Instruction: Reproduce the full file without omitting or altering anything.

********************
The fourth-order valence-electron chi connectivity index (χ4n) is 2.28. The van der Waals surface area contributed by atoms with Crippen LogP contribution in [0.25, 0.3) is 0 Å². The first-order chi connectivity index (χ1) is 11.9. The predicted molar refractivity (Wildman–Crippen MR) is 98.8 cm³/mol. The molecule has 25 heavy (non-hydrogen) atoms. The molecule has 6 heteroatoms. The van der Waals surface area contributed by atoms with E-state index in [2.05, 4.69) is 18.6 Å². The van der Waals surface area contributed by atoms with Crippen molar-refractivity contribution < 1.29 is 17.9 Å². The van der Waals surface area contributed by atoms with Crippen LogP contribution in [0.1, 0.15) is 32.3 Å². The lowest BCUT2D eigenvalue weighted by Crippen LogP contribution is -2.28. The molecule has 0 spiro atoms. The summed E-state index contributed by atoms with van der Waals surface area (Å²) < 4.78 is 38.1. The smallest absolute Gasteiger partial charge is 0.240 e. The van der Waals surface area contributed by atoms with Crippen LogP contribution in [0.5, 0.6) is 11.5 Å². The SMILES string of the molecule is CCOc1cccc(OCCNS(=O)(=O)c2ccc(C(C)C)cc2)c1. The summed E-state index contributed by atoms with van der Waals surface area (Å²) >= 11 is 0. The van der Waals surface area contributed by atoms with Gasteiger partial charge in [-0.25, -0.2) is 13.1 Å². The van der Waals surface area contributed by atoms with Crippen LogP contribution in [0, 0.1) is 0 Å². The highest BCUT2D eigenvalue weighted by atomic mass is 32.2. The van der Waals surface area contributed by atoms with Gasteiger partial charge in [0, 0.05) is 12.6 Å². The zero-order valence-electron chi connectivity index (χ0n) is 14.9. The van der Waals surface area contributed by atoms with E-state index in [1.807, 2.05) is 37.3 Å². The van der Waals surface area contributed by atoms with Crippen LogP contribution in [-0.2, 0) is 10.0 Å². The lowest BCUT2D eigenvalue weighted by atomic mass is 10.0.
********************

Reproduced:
The fourth-order valence-electron chi connectivity index (χ4n) is 2.28. The van der Waals surface area contributed by atoms with Crippen LogP contribution in [0.25, 0.3) is 0 Å². The first-order chi connectivity index (χ1) is 11.9. The predicted molar refractivity (Wildman–Crippen MR) is 98.8 cm³/mol. The molecule has 25 heavy (non-hydrogen) atoms. The molecule has 6 heteroatoms. The van der Waals surface area contributed by atoms with E-state index in [2.05, 4.69) is 18.6 Å². The van der Waals surface area contributed by atoms with Crippen molar-refractivity contribution < 1.29 is 17.9 Å². The van der Waals surface area contributed by atoms with Crippen LogP contribution in [0.1, 0.15) is 32.3 Å². The lowest BCUT2D eigenvalue weighted by Crippen LogP contribution is -2.28. The molecule has 0 spiro atoms. The summed E-state index contributed by atoms with van der Waals surface area (Å²) < 4.78 is 38.1. The smallest absolute Gasteiger partial charge is 0.240 e. The van der Waals surface area contributed by atoms with Crippen LogP contribution in [0.5, 0.6) is 11.5 Å². The SMILES string of the molecule is CCOc1cccc(OCCNS(=O)(=O)c2ccc(C(C)C)cc2)c1. The summed E-state index contributed by atoms with van der Waals surface area (Å²) >= 11 is 0. The van der Waals surface area contributed by atoms with Gasteiger partial charge in [-0.25, -0.2) is 13.1 Å². The van der Waals surface area contributed by atoms with Crippen LogP contribution in [0, 0.1) is 0 Å². The highest BCUT2D eigenvalue weighted by atomic mass is 32.2. The van der Waals surface area contributed by atoms with Gasteiger partial charge in [0, 0.05) is 12.6 Å². The zero-order valence-electron chi connectivity index (χ0n) is 14.9. The van der Waals surface area contributed by atoms with E-state index in [1.807, 2.05) is 37.3 Å². The van der Waals surface area contributed by atoms with Crippen LogP contribution in [-0.2, 0) is 10.0 Å². The lowest BCUT2D eigenvalue weighted by atomic mass is 10.0.